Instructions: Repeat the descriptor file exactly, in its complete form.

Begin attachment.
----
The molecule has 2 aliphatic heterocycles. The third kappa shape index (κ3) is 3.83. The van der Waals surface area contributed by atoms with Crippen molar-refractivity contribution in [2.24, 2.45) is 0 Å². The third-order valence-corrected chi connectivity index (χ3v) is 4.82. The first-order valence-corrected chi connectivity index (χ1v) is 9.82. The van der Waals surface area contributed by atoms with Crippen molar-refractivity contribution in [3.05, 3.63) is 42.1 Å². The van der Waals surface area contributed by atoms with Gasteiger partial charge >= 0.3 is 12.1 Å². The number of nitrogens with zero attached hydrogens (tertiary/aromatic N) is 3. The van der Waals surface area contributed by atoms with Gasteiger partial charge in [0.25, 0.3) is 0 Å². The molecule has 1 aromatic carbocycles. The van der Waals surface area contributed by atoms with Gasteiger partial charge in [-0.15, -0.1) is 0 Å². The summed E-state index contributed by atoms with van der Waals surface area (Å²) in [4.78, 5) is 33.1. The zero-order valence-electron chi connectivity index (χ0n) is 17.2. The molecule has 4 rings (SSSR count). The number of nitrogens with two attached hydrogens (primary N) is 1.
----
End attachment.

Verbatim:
The molecule has 2 aliphatic heterocycles. The third kappa shape index (κ3) is 3.83. The van der Waals surface area contributed by atoms with Crippen molar-refractivity contribution in [2.24, 2.45) is 0 Å². The third-order valence-corrected chi connectivity index (χ3v) is 4.82. The first-order valence-corrected chi connectivity index (χ1v) is 9.82. The van der Waals surface area contributed by atoms with Crippen molar-refractivity contribution in [3.05, 3.63) is 42.1 Å². The van der Waals surface area contributed by atoms with Gasteiger partial charge >= 0.3 is 12.1 Å². The number of nitrogens with zero attached hydrogens (tertiary/aromatic N) is 3. The van der Waals surface area contributed by atoms with Gasteiger partial charge in [0.25, 0.3) is 0 Å². The molecule has 1 aromatic carbocycles. The van der Waals surface area contributed by atoms with Gasteiger partial charge in [-0.15, -0.1) is 0 Å². The summed E-state index contributed by atoms with van der Waals surface area (Å²) in [4.78, 5) is 33.1. The zero-order valence-electron chi connectivity index (χ0n) is 17.2. The molecule has 4 rings (SSSR count). The number of nitrogens with two attached hydrogens (primary N) is 1.